Your Guide to Beach Safety

Topics: Royal National Lifeboat Institution, Rip current, Surf lifesaving Pages: 12 (3892 words) Published: December 31, 2011
Your guide to a safe and fun time at the seaside

life first
Hello! Our aim at the RNLI is to always put life first. You’ll be pleased to hear that our lifeboat crews will be looking out for your safety while you have your well-deserved break at the beach. You might be lucky enough to have RNLI lifeguards right there with you too. You can find out more about our lifesavers in this booklet and read about a couple of real-life rescues – but mostly this guide is about making your day at the seaside even more enjoyable. It’s full of hints and tips from us and our friends at the Eden Project to help you put life first too. For more information on beach safety visit: Enjoy! From the BBC’s Seaside rescue, narrator Caroline Quentin says: ‘As a mother to two children, I always consider safety when visiting a beach and whenever possible go to a lifeguard patrolled beach. Having RNLI lifeguards nearby is reassuring. We can get on with our fun, knowing they are on hand just in case we need to ask for advice, help with first aid or even missing children. And should there be a real emergency, you know that with their professional training, fitness and above all courage, they will be there for you. I would urge people to take a moment to read this invaluable guide from the RNLI.’

Do you have a favourite beach or are you looking for somewhere new? How do you choose? Most people consider the: ease of transport/parking toilets sand or stones cleanliness access to fresh water/showers refreshment facilities attractions nearby. The seaside isn’t most people’s usual environment so it’s easy to miss some of its hazards. Try and plan for the following points too before you set out and look for the safety signs when you get to your beach:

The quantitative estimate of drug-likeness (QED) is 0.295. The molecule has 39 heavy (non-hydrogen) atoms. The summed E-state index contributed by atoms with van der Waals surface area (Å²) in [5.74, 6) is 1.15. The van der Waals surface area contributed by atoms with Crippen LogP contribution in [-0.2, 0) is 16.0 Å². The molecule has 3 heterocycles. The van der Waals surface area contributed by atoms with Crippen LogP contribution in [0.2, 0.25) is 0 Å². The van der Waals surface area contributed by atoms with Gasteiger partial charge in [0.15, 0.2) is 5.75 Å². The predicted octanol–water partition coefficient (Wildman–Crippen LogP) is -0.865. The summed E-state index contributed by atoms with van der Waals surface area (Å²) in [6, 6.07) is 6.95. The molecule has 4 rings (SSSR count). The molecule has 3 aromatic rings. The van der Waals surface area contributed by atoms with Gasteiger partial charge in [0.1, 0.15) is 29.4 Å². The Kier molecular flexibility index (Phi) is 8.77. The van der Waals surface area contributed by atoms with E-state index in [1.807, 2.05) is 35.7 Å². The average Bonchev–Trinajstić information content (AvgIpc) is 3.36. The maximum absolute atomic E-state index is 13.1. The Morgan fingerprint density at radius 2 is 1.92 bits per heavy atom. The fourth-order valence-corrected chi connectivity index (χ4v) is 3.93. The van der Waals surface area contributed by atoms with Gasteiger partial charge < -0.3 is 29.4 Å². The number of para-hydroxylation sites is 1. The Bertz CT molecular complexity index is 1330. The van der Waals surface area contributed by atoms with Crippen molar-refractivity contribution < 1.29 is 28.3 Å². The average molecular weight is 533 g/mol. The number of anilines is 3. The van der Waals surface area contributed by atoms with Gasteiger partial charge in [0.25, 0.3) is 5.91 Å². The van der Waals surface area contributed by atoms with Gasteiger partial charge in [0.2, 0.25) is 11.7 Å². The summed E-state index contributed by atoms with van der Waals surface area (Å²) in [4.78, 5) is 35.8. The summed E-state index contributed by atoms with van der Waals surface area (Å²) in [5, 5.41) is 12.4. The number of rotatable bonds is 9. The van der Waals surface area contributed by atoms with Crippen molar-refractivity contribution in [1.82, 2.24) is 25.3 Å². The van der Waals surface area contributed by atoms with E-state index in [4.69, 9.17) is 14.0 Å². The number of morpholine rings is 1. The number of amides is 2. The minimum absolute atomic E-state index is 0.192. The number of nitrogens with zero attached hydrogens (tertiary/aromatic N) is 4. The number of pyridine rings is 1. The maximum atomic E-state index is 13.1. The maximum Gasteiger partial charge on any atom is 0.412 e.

high and low tides – will the beach be there?! sharp objects/litter hidden in the sand slippery rocks/big drops from cliffs and harbour walls.

rip currents/dumping waves – they could drag you out of your depth jellyfish and weeverfish, which can sting offshore winds – don’t get blown out to sea man-made structures like piers and groynes other water users – swimmers don’t mix well with powerboats!

Most of all, try to choose a lifeguarded beach. To find your nearest, go online and visit:

In this guide you will see two types of warning symbol: this is a hazard to watch out for – take care! this is a prohibition sign – don’t do it! DON’T FORGET TO READ THE SAFETY SIGNS

Carolyne Yard will never forget her holiday in June 2007 ‘It was our last day and I was relaxing on the beach with my daughter and friend Mark. My sons, Angus and Will, were swimming in the sea. But Mark noticed that the boys had been swept towards some rocks, and they started shouting for help. They’re big teenagers who don’t usually call for their mum so I knew something was seriously wrong. ‘They were caught in a strong rip current, and they couldn’t swim back to shore. The water was like a whirlpool. They were so close, and yet in so much trouble. ‘Mark and a surfer called Mike got in the water to help while I dialled 999 for the Coastguard on my mobile phone. They called the RNLI lifeguards from the neighbouring beach. It only took minutes for the rescue boat to arrive, but when you think your boys are going to drown, it seems to take a lifetime. I lost sight of them, which was terrifying. ‘One of the lifeguards, Bernadette, jumped into the water. Mike had helped Angus to get to one side of the current, and Bernadette helped them both up onto a rock. Then she guided Mark and Will out of the current and between the rocks. ‘Angus and Will were shaking with shock. I was crying, and just so relieved that we were all back together safely. It still makes me cry when I think about it. ‘I’ll certainly always go to a lifeguard-patrolled beach in future, and I know the boys will too. I will be eternally grateful to...
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